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School is Reluctant to Test a Gifted Five-Year-Old
Q: My five-year-old is reading at a third-grade level and easily does first- and second-grade math. The school is reluctant to test her because if she does not receive an acceptable score, she cannot be tested again for two years. They also are balking at any suggestion of curriculum compacting or moving her up a grade. Should we push to have her tested for their gifted enrichment program and pursue a more rigorous academic schedule?
A: Since entry into your district's gifted coursework appears to be based on scoring, having your daughter tested would be your first priority. Certain intelligence tests are not valid if administered more frequently than every two to three years. It is also an extra expense for the school district. I question what gifted services are available in your district for kindergarteners. A short-term pullout class for five-year-olds based on art activities will not do very much for a child reading four years above grade level.
Based on what gifted services are offered, I would suggest you request testing for your daughter near the end of the kindergarten year. Her academic skills will be more solid and the testing results will have more validity due to her age. If the school district refuses, and you are certain of your daughter's advanced abilities, then you might consider having testing done privately. The district is balking now at curriculum compacting or grade-skipping because your daughter's abilities have not yet been documented. With solid results, you will have more to go on. Good luck.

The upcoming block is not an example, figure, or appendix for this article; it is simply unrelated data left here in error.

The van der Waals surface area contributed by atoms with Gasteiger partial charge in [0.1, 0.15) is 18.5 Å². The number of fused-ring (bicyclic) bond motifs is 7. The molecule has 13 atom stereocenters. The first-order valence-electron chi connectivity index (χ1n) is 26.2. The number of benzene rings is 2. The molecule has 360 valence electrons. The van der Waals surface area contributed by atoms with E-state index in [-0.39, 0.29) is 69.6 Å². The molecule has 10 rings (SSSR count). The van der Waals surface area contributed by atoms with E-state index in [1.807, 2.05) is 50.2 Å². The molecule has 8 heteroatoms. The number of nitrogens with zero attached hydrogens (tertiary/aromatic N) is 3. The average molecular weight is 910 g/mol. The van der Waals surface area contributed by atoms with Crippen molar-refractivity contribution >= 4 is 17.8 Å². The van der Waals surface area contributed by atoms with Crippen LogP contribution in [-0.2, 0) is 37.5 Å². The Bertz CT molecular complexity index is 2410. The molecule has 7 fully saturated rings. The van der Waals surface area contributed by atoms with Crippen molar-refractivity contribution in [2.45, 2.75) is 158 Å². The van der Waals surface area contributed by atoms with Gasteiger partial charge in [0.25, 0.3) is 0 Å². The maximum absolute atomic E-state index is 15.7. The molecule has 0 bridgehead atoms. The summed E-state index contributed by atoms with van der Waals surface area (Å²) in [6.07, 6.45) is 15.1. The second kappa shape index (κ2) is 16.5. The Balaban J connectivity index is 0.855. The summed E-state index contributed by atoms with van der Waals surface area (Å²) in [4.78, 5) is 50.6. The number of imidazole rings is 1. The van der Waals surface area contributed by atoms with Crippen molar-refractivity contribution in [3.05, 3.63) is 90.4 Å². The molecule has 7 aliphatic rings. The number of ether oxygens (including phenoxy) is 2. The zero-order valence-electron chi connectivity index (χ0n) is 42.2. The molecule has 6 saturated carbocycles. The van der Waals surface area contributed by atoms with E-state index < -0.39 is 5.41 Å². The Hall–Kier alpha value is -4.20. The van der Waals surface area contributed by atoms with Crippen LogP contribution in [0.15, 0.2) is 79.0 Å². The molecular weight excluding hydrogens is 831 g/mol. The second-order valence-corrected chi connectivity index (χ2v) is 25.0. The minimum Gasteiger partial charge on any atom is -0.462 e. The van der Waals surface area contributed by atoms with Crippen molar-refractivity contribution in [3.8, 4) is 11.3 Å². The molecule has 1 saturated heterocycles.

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Noreen Joslyn is a licensed independent social worker in the state of Ohio and is a member of the Academy of Certified Social Workers. She has a master's degree in Social Work, specializing in family and children, from the University of Pittsburgh. She is a psychiatric social worker in private practice with Ken DeLuca, Ph.D. & Associates, where she counsels parents and children.